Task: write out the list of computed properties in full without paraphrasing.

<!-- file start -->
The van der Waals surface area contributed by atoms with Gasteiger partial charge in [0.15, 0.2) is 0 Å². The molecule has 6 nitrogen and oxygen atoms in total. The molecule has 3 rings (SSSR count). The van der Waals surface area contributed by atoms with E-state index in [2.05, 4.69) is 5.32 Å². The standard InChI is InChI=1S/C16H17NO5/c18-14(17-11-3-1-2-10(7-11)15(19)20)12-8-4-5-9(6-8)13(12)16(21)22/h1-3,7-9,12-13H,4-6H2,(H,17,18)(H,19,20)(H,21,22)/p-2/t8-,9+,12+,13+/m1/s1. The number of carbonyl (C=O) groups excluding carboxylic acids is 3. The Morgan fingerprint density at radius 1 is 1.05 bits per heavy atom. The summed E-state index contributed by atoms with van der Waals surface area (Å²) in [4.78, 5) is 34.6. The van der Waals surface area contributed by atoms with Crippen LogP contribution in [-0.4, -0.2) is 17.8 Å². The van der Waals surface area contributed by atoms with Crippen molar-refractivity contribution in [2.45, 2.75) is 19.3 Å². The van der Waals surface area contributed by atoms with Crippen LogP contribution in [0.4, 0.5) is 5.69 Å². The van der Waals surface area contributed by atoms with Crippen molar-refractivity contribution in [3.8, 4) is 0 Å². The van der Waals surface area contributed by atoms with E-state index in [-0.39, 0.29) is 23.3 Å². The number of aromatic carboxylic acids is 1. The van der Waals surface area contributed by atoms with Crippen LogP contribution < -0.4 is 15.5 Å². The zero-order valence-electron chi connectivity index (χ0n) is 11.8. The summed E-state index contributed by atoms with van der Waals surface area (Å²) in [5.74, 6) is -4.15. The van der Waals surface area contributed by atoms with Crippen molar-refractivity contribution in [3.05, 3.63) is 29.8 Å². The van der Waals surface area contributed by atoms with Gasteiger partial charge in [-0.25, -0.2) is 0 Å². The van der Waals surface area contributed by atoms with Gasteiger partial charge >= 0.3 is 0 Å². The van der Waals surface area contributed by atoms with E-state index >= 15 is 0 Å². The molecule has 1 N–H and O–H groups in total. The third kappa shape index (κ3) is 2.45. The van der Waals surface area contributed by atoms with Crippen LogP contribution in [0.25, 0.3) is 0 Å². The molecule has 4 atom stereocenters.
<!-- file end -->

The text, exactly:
The van der Waals surface area contributed by atoms with Gasteiger partial charge in [0.15, 0.2) is 0 Å². The molecule has 6 nitrogen and oxygen atoms in total. The molecule has 3 rings (SSSR count). The van der Waals surface area contributed by atoms with E-state index in [2.05, 4.69) is 5.32 Å². The standard InChI is InChI=1S/C16H17NO5/c18-14(17-11-3-1-2-10(7-11)15(19)20)12-8-4-5-9(6-8)13(12)16(21)22/h1-3,7-9,12-13H,4-6H2,(H,17,18)(H,19,20)(H,21,22)/p-2/t8-,9+,12+,13+/m1/s1. The number of carbonyl (C=O) groups excluding carboxylic acids is 3. The Morgan fingerprint density at radius 1 is 1.05 bits per heavy atom. The summed E-state index contributed by atoms with van der Waals surface area (Å²) in [4.78, 5) is 34.6. The van der Waals surface area contributed by atoms with Crippen LogP contribution in [-0.4, -0.2) is 17.8 Å². The van der Waals surface area contributed by atoms with Crippen molar-refractivity contribution in [2.45, 2.75) is 19.3 Å². The van der Waals surface area contributed by atoms with Crippen LogP contribution in [0.4, 0.5) is 5.69 Å². The van der Waals surface area contributed by atoms with Crippen molar-refractivity contribution in [3.8, 4) is 0 Å². The van der Waals surface area contributed by atoms with E-state index in [-0.39, 0.29) is 23.3 Å². The number of aromatic carboxylic acids is 1. The van der Waals surface area contributed by atoms with Crippen LogP contribution < -0.4 is 15.5 Å². The zero-order valence-electron chi connectivity index (χ0n) is 11.8. The summed E-state index contributed by atoms with van der Waals surface area (Å²) in [5.74, 6) is -4.15. The van der Waals surface area contributed by atoms with Crippen molar-refractivity contribution in [3.05, 3.63) is 29.8 Å². The van der Waals surface area contributed by atoms with Gasteiger partial charge in [-0.25, -0.2) is 0 Å². The van der Waals surface area contributed by atoms with Gasteiger partial charge >= 0.3 is 0 Å². The van der Waals surface area contributed by atoms with E-state index >= 15 is 0 Å². The molecule has 1 N–H and O–H groups in total. The third kappa shape index (κ3) is 2.45. The van der Waals surface area contributed by atoms with Crippen LogP contribution in [0.25, 0.3) is 0 Å². The molecule has 4 atom stereocenters.